Santiago Declaration with no explicit reference to the Falklands’ dispute
The final document of the EU/CELAC summit in Chile which gathered representatives from 61 countries made a strong commitment to promote trade and investment between the two blocks as well as combat protectionism, but there was no explicit mention to the Falklands’ dispute with Argentina.
EU and CELAC leaders approved the document in which they reaffirm their support to resolving “controversies through peaceful means”, as enshrined in the UN charter.
Point 5 of the Santiago declaration states that “we reaffirm our commitment with all the purposes and principles established in the UN Charter.
We reaffirm our decision to support all those efforts to defend the sovereign equality of all States, respect its territorial integrity and political independence”.
The final statement differs from that presented by CELAC members who openly support Argentine claims over the Falklands and called “to overcome the existence of colonialist practices in the continent” which affect Argentina.
They also expressed “concern with the growing militarization and introduction of nuclear weapons to the South Atlantic”.
However none of this was collected in the Santiago Declaration.
But Santiago summit leaders pledged “to abstain in their international relations, from threats or the use of force in any form incompatible with the purposes and principles of the UN, to support resolutions on controversies through peaceful means and in conformity with the principles of Justice and International Law”.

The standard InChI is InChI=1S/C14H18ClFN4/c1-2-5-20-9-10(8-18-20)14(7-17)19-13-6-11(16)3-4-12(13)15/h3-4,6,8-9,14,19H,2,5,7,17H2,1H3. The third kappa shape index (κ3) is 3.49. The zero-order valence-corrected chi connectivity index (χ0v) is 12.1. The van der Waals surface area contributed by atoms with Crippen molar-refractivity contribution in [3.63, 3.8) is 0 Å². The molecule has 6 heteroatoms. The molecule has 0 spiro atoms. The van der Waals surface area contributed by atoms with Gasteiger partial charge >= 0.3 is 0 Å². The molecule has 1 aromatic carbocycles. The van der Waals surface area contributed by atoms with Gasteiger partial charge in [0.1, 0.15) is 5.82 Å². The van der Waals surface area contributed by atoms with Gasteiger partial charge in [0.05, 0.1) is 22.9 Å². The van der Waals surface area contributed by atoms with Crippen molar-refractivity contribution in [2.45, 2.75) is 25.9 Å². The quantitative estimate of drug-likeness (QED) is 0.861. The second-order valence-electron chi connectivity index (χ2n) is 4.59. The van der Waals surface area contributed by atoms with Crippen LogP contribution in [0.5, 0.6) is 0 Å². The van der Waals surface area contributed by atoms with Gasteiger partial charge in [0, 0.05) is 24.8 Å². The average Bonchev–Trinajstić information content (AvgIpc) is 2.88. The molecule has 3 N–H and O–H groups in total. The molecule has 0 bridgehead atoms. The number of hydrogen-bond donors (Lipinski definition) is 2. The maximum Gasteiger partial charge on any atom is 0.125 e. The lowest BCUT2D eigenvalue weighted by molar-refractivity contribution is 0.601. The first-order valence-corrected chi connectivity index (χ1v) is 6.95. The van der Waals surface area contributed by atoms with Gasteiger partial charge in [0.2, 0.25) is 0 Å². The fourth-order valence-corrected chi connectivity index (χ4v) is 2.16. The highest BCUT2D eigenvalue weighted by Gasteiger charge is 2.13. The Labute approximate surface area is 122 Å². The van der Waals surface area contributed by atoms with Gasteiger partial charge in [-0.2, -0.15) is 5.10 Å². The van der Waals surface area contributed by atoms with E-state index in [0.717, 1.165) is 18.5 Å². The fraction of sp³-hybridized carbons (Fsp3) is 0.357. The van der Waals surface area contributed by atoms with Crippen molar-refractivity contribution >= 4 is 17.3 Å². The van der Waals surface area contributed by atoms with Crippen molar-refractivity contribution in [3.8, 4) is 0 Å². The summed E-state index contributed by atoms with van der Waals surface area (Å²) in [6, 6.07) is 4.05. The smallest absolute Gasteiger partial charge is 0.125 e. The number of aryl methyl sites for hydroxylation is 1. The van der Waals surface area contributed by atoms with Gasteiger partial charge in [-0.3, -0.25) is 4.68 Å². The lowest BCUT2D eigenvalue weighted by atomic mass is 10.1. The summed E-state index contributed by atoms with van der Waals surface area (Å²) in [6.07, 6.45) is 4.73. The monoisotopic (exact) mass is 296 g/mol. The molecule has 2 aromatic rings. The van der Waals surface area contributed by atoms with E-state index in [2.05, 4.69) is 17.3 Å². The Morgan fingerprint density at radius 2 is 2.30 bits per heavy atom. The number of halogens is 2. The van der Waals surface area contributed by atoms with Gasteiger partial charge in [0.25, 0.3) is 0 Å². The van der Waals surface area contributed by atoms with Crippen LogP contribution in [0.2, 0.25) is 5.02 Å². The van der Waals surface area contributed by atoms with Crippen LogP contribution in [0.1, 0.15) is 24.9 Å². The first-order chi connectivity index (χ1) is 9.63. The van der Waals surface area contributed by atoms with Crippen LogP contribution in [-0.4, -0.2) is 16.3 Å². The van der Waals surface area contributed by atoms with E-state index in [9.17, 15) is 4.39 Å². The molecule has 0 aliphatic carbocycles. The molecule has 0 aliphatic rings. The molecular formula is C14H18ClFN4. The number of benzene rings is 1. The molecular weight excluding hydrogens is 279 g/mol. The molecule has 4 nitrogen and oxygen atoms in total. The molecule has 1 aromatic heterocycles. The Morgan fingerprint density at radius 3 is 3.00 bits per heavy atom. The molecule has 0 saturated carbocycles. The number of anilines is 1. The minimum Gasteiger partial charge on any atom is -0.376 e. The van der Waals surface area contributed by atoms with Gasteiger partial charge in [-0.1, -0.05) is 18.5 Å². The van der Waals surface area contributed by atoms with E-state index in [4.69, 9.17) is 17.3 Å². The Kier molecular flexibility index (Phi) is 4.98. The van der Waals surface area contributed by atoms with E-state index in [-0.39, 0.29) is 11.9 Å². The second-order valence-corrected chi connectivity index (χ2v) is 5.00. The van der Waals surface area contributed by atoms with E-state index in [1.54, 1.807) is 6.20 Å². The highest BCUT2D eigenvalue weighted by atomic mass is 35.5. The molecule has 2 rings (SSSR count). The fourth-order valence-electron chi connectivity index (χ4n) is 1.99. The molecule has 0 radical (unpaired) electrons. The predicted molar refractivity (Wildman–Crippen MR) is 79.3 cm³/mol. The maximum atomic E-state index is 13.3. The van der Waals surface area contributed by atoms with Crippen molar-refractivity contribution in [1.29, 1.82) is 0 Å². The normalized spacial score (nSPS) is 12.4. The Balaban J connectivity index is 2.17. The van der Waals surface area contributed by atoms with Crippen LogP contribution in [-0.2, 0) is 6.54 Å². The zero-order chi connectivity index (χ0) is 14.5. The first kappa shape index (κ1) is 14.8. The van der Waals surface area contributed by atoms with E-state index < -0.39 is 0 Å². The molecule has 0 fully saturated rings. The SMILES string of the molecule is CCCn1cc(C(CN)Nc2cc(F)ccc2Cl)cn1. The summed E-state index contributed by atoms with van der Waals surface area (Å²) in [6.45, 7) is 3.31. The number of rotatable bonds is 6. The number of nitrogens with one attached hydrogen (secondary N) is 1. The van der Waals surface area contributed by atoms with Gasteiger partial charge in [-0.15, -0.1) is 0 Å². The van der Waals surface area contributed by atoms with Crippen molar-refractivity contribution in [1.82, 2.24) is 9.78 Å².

In another chapter the declaration underlines the importance of the 61 countries (33 from Latam and the Caribbean and 28 from EU) to work together to promote investments in the framework of sustainable development.
Besides the declaration a plan of action for 2013/2015 was approved in a 14 page document with 48 points.
“We reaffirm our commitment to adopt policies that promote trade and investments between CELAC and EU countries, convinced that this will contribute to guarantee sustainable development and the creation of jobs, particularly juvenile employment in both regions”.
These policies must be based in “cooperation and complementarity, solidarity and social inclusion with environment responsibility”.
Furthermore the declaration makes explicit mention to avoid protectionism in all its forms.
There was also reference to making “a priority social development, health, education and the promotion of sustained and inclusive economic growth, ensuring an inclusive, fair and equal society since these are essential to achieve sustainable development”.
Other articles mention protection of the most vulnerable groups including indigenous peoples and their communities, promoting higher education, corporate know-how, scientific research and innovation, and strengthening dialogue on joint efforts referred to migration both ways.